Amazon’s first serious speaker with good sound, but fine-tuning

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, Amazon’s first serious speaker with good sound, but fine-tuning
Amazon's first serious speaker with good sound, but fine tuning

After focusing its efforts on the Alexa smart assistant, Amazon has finally come to the party with a beefy smart speaker which doesn’t compromise on sound quality.

The hefty $329 Echo Studio can go toe-to-toe with Apple’s HomePod and the Sonos One, though its extra bulk makes it harder to tuck away in places like the kitchen bench.

In return you get a smart speaker with the grunt to rock a decent-sized room or backyard, but which needs some fine-tuning.

 A page from Apple’s book 

Amazon has taken a leaf from Apple’s book and added automatic calibration, allowing for the acoustics of the room.

, Amazon’s first serious speaker with good sound, but fine-tuning
Amazon’s first serious speaker with good sound, but fine-tuning

While the HomePod recalibrates whenever it’s moved, the Echo Studio is constantly checking so it can even automatically adapt when you rearrange the furniture in your lounge room.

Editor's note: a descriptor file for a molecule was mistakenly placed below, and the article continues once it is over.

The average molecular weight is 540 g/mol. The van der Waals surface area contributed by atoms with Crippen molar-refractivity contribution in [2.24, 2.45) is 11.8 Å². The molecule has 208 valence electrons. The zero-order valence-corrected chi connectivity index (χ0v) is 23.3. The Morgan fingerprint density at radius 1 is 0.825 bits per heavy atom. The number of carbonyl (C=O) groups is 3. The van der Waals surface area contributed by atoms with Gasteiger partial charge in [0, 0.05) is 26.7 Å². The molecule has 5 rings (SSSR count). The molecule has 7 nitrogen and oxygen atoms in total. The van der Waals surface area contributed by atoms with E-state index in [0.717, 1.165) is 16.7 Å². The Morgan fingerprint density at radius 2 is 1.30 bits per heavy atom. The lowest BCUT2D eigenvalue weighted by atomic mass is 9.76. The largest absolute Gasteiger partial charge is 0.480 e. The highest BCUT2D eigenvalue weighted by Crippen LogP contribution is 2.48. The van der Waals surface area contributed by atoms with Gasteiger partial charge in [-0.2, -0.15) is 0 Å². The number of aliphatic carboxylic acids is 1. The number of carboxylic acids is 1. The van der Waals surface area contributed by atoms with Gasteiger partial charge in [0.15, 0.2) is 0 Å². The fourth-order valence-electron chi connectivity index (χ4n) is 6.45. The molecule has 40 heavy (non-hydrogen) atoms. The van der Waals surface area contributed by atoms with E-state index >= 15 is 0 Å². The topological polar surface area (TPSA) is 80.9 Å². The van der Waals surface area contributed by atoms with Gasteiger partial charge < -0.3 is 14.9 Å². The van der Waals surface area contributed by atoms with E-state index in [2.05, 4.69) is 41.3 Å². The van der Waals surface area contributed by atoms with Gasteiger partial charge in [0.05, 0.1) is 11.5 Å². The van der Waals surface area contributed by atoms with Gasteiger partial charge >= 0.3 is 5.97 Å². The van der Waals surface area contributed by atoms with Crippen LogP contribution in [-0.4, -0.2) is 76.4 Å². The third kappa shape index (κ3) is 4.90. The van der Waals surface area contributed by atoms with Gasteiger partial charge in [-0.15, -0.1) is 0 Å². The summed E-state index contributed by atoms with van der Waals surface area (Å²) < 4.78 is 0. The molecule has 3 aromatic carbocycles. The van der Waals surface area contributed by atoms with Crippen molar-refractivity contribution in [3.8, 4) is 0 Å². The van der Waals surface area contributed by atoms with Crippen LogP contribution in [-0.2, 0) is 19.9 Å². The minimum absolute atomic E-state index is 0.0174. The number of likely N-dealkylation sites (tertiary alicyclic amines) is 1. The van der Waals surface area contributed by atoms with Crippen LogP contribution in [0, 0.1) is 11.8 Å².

Some cases are better than others 

Unfortunately, the Echo Studio makes a poor first impression because Amazon has decided to enable “stereo spatial enhancement” by default.

This basically remixes songs to create virtual 3D sound; it supposedly makes for a more immersive listening experience with a wider soundstage but, in most cases, it simply makes the music sound flat.

But it’s all okay at the end 

The effect tends to work best with vocalists backed by a few instruments. Ask Alexa for Come Away With Me by Norah Jones and her voice sounds a bit further away, so it feels like more of a live performance.

Yet call up something like The Rolling Stone’s thumping Jumping Jack Flash and it sounds like you’ve muffled the speaker with a cushion.

Thankfully you can disable stereo spatial enhancement, and the effect is striking, but it’s buried in the advanced settings of the Alexa app. Turning this setting on by default and not bringing it to the listener’s attention seems like a recipe for unhappy customers.

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